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Mueller Serves Up Another Juicy Indictment, Adds Manafort's Russian Collaborator

How many indictments can Robert Mueller pile on Paul Manafort? Today's pair included some charges against former GRU officer Konstantin Kilimnik, aka "Manafort's Brain."
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How many indictments can Robert Mueller pile on Paul Manafort? It seems to be a constant dribble of really terrible crimes, but every single indictment also shouts "you're going to die in jail, son" at Manafort.

Today's indictment centers around Konstantin Kilimnik, the man Paul Manafort described as "Russia's brain" when he worked with him in Ukraine and includes charges of obstructing justice and conspiracy to obstruct justice, along with conspiracy against the United States.

Mother Jones has had Kilimnik's number for awhile.

During the 2016 campaign, Manafort remained in touch with Kilimnick and used him as a conduit to Russian oligarch Oleg Deripaska. For years, Manafort had wheeled-and-dealed with Deripaska, who is very close to Vladimir Putin. But Deripaska came to believe that Manafort had cheated him out of millions of dollars in one venture. Deripaska then resorted to legal action to get his money back. So while Manafort was directing Trump’s campaign in 2016, he sent messages to Deripaska through Kilimnick, offering the oligarch private briefings on the campaign. He apparently hoped that would square him with Deripaska. It was a rather odd situation: the head of an American presidential campaign privately communicating with a Putin buddy through a former Russian intelligence officer.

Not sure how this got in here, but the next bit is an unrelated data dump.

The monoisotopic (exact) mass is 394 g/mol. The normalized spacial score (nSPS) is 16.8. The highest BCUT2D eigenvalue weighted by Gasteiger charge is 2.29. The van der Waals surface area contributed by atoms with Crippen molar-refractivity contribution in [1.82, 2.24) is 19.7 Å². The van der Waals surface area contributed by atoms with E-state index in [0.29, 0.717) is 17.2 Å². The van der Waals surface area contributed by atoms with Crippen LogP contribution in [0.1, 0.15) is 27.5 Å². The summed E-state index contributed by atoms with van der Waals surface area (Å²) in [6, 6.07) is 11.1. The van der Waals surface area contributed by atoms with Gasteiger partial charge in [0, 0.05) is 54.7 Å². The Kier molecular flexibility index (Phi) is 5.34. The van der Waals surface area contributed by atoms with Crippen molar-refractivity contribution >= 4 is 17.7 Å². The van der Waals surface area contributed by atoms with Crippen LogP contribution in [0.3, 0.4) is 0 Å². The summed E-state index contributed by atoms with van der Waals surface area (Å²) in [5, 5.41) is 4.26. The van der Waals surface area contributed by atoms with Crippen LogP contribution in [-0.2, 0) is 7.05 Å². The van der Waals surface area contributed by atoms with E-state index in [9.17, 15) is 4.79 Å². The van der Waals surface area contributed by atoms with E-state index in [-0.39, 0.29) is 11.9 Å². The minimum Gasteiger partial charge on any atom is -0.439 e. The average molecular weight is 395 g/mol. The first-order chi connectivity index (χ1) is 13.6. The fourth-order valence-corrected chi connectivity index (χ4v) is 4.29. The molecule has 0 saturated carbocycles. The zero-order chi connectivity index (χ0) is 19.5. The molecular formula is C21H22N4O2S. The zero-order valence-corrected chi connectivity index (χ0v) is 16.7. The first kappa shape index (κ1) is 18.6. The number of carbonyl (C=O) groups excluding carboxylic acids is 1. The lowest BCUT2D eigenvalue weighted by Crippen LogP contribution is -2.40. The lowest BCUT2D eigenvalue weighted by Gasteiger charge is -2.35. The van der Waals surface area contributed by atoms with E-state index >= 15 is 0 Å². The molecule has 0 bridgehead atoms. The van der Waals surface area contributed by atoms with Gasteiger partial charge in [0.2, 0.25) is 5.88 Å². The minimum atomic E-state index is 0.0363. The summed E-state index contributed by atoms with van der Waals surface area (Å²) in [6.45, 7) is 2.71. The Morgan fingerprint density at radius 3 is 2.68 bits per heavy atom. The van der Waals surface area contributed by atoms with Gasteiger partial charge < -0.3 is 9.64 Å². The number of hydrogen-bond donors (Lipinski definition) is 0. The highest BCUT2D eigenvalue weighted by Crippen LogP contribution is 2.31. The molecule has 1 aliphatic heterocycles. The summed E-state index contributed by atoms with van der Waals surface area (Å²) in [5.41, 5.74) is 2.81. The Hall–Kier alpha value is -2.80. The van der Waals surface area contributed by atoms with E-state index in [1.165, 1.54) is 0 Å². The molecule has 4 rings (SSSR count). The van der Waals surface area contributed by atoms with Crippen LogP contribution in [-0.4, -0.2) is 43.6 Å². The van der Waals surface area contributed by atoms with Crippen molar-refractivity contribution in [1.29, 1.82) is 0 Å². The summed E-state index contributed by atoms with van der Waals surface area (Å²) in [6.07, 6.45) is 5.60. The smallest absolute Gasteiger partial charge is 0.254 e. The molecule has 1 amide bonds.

In a court filing in March, Mueller’s team reiterated Kilimnick’s ties to Russian military intelligence, referring to him as Person A. The filing also revealed that Rick Gates, Manafort’s partner, who has copped a plea with Mueller, had regularly referred to Kilimnick as “a former Russian Intelligence Officer with GRU.” (GRU is the Russian military intelligence service.)

To recap this curious episode: Just two months after Mueller slammed Manafort for scheming with Kilimnick, a former Russian operative, to get around the gag order, Manafort—who was under close watch by Mueller’s crew—again allegedly recruited Kilimnick for a criminal plot to encourage perjury.

So, to be clear here, Manafort was shopping election updates to Deripaska via Kilimnik out of the goodness of his heart? Is that it?

According to Bloomberg, Mueller may be doing this as part of a larger strategy:


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Indicting someone like Kilimnik who is unlikely to be arrested may be part of a larger strategy by Mueller’s team, said Michael Koenig, a former Justice Department prosecutor now at Hinckley, Allen & Snyder.

“There must be more to this story because the charge alone against a guy who isn’t here and who they may never get doesn’t seem to have much value,” Koenig said. “It suggests it may be a chess move -- the consequences of which are yet unknown to everybody except Bob Mueller.”

You know, as long as his strategy includes perp-walking Donald John Trump and his minions out of the White House and removing all traces of their corrupt regime from our government, I'm good with that. I don't need to know all the fine points. But Robert Mueller does.

This is your reminder that the special counsel probe has obtained five guilty pleas and 18 indictments related to interference in the 2016 presidential election. But listen to them all say there's nothing to see here, because they are afraid.

Donald Trump in particular ought to be afraid. Very, very damned afraid.

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